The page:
Mr. CORCORAN. No, I do not think so.
Mr. COOPER. They could set up their own rules and regulations.

Mr. CORCORAN. I know; but there is a very clear provision as to the kind of regulations which may be required for securities in here; the requirements ali relate to giving publicity about the position of the company. I mean, you must read this necessarily broad language, which has to be broad to give the Commission power to adjust itself to individual cases, in the light of the purpose of the whole section, which is to protect investors against nondisclosure of the condition of their company,

You must read that broad language in relation to the purposes of the bill. There is no purpose such as you suggest that an act designed to protect the stockholders against not knowing what is going on in a corporation is to be stretched to permit the Federal Trade Commission to run all of the industries of the United States, to decide how much of the capital savings of the country may go into the steel business, how much into the coal business, now, and next year, and the year after.

Mr. COOPER. But, the Commission could prevent the issuance of that stock, could it not?

Mr. CORCORAN. You mean under that language?
Mr. COOPER. Yes.

Mr. CORCORAN. It could not, arbitrarily, because that would not be in the public interest.

Mr. Cooper. They can prohibit that stock from being put on the market?

Mr. CORCORAN. They cannot prohibit it from being put on the market; no.

Mr. COOPER. From being put on the exchanges?

Mr. CORCORAN. They can prevent it being listed on the exchanges. So far as any new investment, or new issues being listed on the exchange, is concerned they are not listed any way. The exchanges do not list securities until they have been seasoned. The Commission would not be in any position to prevent anybody who wanted to make an investment in a new company, because no exchange will list securities until they have been seasoned. When I say stock exchange, I am thinking in terms of the New York Exchange. I think that the seasoning term in that exchange is about 3 years. Since the exchanges want to wait a certain very definite length of time before a new issue will be admitted to listing anybody who wanted to evade any alleged power of the Commission could simply incorporate a new company. That certainly shows there is no intent in here to steal a jurisdiction over the disposition of the capital of the country.

Mr. CORCORAN. There was a great deal of talk, you remember, at the time of the consideration of the Securities Act last year to the effect that it was not stringent enough. There was a very distinct school of thought that the Securities Act should have gone as far as setting up just exactly the kind of a body what you are worried about here, 5 or 6 men who would be empowered to say that certain industries were overcapitalized and that no more money could be advanced in those industries for 4 or 5 years every one who wanted to issue any stock would have to get a permit from this Commission, and have it pass upon the economic necessity of the issuance of the security. But the act very carefully disclaimed any such intention.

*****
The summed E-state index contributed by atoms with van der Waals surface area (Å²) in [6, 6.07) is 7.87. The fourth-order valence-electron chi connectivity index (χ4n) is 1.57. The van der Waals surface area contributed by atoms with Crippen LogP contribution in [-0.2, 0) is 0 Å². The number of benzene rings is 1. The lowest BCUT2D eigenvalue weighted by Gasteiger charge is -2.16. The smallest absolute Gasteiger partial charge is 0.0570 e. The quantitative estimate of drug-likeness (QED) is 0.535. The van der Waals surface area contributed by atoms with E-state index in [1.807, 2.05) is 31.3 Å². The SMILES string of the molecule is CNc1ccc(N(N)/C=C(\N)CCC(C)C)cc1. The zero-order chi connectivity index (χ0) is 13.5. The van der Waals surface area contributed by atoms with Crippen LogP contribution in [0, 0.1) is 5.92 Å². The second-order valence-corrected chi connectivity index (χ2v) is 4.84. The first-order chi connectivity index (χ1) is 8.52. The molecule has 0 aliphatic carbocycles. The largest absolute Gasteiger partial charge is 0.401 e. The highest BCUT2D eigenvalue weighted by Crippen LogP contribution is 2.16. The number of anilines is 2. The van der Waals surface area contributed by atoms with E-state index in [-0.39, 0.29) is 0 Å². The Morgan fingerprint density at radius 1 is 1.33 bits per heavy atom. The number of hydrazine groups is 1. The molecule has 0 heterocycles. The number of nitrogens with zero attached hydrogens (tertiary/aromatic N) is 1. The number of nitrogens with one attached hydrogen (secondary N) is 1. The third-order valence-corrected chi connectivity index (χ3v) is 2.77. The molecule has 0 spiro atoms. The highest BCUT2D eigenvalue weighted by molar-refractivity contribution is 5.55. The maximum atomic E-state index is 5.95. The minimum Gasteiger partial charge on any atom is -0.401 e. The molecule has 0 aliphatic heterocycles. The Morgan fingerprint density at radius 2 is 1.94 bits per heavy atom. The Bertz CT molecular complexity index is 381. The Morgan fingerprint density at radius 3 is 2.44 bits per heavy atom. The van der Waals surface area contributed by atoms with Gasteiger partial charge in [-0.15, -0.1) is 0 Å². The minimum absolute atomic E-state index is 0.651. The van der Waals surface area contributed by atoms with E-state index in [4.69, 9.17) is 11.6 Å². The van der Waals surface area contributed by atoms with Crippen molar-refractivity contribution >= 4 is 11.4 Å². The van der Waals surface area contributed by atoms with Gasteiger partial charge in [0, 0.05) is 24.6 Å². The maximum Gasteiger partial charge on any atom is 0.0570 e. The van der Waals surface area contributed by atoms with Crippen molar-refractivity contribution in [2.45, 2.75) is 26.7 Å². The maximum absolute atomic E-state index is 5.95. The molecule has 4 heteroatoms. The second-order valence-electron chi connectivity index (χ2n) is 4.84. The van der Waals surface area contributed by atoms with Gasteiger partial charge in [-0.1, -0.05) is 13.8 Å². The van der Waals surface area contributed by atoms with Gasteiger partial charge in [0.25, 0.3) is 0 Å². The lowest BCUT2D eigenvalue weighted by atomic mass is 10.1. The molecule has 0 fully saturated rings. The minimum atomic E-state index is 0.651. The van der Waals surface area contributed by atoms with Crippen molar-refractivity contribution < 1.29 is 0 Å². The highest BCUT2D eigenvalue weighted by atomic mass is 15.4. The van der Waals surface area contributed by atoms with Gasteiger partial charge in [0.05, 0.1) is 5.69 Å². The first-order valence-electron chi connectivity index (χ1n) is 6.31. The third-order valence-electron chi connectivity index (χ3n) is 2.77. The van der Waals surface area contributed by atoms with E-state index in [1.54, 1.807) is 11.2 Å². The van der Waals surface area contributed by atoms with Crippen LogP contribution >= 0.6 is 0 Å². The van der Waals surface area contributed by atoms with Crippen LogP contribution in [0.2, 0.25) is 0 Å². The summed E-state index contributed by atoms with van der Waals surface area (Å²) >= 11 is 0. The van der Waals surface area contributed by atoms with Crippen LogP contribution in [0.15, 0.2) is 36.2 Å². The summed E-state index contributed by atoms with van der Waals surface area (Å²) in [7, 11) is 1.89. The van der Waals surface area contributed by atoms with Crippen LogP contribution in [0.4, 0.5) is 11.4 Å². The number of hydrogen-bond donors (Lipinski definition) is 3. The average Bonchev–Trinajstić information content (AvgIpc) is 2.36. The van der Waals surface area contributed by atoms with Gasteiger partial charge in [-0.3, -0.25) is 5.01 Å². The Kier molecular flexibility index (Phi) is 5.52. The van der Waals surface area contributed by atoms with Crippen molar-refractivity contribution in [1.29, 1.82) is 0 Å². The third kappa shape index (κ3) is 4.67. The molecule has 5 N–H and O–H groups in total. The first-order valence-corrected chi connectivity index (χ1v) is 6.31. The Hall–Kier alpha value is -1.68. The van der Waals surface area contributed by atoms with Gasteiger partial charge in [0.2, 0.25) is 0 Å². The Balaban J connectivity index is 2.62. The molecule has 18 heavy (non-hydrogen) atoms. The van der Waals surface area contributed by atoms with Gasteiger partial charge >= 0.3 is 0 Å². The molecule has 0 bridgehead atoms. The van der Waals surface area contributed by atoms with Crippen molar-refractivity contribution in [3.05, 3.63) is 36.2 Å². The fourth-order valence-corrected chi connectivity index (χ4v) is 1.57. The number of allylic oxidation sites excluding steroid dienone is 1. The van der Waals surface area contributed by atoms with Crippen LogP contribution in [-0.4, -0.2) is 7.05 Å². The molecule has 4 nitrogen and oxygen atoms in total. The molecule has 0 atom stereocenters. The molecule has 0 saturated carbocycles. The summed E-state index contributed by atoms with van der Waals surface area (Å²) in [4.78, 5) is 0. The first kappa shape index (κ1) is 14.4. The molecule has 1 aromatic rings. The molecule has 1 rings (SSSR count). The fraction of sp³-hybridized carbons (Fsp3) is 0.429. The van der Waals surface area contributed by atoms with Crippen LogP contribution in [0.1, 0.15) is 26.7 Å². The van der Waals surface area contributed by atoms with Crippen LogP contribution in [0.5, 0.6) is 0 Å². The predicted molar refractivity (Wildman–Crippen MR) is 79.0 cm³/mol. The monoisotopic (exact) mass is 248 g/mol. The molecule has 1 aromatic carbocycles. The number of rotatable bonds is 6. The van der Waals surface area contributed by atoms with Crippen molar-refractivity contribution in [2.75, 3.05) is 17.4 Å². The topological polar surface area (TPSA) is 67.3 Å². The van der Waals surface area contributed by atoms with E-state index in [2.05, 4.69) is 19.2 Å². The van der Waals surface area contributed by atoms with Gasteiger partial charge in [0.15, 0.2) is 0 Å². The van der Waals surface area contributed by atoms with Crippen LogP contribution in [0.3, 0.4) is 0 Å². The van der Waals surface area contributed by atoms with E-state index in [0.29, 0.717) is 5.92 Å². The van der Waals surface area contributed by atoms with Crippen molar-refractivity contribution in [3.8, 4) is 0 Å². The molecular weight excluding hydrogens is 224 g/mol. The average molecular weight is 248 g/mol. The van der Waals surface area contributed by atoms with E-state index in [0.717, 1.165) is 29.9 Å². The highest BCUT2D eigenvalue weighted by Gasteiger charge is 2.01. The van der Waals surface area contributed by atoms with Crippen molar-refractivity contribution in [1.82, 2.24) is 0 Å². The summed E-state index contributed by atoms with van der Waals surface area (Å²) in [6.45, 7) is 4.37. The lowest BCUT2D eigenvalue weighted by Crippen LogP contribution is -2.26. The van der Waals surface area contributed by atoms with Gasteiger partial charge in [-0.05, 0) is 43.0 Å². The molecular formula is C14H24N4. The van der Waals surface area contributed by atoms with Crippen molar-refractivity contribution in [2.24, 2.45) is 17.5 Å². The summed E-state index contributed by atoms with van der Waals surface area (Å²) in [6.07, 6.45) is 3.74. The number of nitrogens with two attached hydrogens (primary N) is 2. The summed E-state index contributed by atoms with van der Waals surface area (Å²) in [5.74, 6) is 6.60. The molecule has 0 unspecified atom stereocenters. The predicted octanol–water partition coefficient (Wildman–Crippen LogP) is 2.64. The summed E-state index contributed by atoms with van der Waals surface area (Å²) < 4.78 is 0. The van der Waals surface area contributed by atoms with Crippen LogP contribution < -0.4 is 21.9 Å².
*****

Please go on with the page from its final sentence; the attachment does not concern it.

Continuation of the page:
Mr. COOPER. Well, as I said å moment ago, the President has already endeavored to have Congress establish a policy of that kind, where the Federal Government can stop production.

The CHAIRMAN. How?
Mr. COOPER. In the sugar industry.

The CHAIRMAN. You mentioned cotton a while ago. How about cotton?

Mr. COOPER. Mr. Chairman, I am not familiar with cotton. I read his message with regard to the sugar industry.

The CHAIRMAN. I know that he is not doing anything, or trying to do anything about cotton. I do not know anything about sugar.

Mr. CORCORAN. Now really that worry is a red herring drawn across the trail by the Stock Exchange.

Mr. COOPER. That is your statement?

Mr. CORCORAN. I mean, that if you are afraid that the language in section (c) goes beyond what might decently be necessary for the protection of investors, I do not think that anybody interested in this bill will object to the changing of the language to make sure that you are not going to have the commission passing as an economic matter, upon the designation of the amount of capital that may go into particular industries.

Mr. WOLVERTON. In other words, your thought is that this section is no broader in its effect than was the provisions in the securities act which merely require the giving of information to the Tariff Commission to enable individuals to determine whether they wish to make the investment.

Mr. CORCORAN. The whole purpose of the section is to give the stockholder a chance to know what is going on in his corporation.

Mr. WOLVERTON. And, you do not consider that there is any more discretion lodged in the Federal Trade Commission under the terms of this bill than was lodged in the Trade Commission under the terms of the securities bill?

Mr. CORCORAN. Well, I cannot remember verbatim the terms of the securities act here and now. I know certainly it never was intended that there would be any control of industry under this bill such as Mr. Cooper and the stock exchange are talking about. I know that that was not intended.